Use this URL to cite or link to this record in EThOS: https://ethos.bl.uk/OrderDetails.do?uin=uk.bl.ethos.821997
Title: Impact of self-doubts on leaders at a point of transition in the workplace
Author: Azua, Maria Veronica
ISNI:       0000 0005 0286 5275
Awarding Body: University of Essex & Tavistock and Portman NHS Trust
Current Institution: University of Essex
Date of Award: 2021
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Abstract:
Inner self-critical voices are scrutinising, attacking, and discouraging. They are also a pervasive part of human nature, which seems to have become more dominant in current times. This qualitative research study examines the effects of self-doubts and self-criticism on individuals holding a leadership role at a point of transition in the workplace. Taking a systems-psychodynamic perspective, this study aims to explore the origins and consequences of self-doubts, looking at both the individual (intra-psychic) perspective as well as the systemic (psycho-social) aspect of self-doubts. Situated within the social-constructivist paradigm, case study was chosen as a research design strategy and Grounded Theory methodology was used for data analysis. Semi-structured interviews were conducted with a sample of eight participants in leadership positions who had experienced a role transition while working in commercial organisations. Key findings suggest that the impact of self-doubts might be linked to the individual’s self-worth, sense of belonging, and need for external validation. An elite group identity, created as a social-defence mechanism, is collectively and unconsciously developed by members of an organisation to deal with self-doubts anxiety. Looking beyond the individual’s intra-psychic experience, another significant finding in this study is linked to the specific characteristics of the wider organisational and societal contexts in which these leaders operate, and the impacts of these characteristics on these individuals. The overlap between the individual and the system seems to create a re-enforcing cycle of self-doubts anxiety, which might have detrimental consequences for individuals and organisations. On this basis, it is recommended to create space for self-reflection and interventions at individual, group, and organisational levels, using an integrative approach to deal with the impact of self-doubts.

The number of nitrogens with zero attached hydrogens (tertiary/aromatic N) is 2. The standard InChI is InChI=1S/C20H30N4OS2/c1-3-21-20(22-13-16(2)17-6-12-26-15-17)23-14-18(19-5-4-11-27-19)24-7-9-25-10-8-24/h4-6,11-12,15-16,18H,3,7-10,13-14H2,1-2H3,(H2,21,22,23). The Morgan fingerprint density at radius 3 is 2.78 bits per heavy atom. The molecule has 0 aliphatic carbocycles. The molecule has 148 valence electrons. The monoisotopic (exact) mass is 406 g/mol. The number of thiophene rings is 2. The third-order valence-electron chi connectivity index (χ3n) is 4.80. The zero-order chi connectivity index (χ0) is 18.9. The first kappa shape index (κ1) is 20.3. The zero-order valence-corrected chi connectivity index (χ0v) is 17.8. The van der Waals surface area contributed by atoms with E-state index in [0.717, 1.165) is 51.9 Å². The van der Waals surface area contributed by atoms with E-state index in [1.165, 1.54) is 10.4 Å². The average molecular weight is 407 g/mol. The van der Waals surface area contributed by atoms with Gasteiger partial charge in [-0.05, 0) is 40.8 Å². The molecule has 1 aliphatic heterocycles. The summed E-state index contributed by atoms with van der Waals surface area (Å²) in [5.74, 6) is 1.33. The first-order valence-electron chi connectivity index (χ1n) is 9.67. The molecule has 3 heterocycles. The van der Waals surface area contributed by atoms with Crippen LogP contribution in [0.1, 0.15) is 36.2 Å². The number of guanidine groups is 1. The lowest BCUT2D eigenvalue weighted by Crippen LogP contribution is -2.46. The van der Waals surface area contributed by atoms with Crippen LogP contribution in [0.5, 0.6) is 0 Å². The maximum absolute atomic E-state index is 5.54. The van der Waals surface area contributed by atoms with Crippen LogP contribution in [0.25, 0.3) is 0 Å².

Supervisor: Not available Sponsor: Not available
Qualification Name: Thesis (Ph.D.) Qualification Level: Doctoral
EThOS ID: uk.bl.ethos.821997  DOI: Not available
Keywords: BF Psychology
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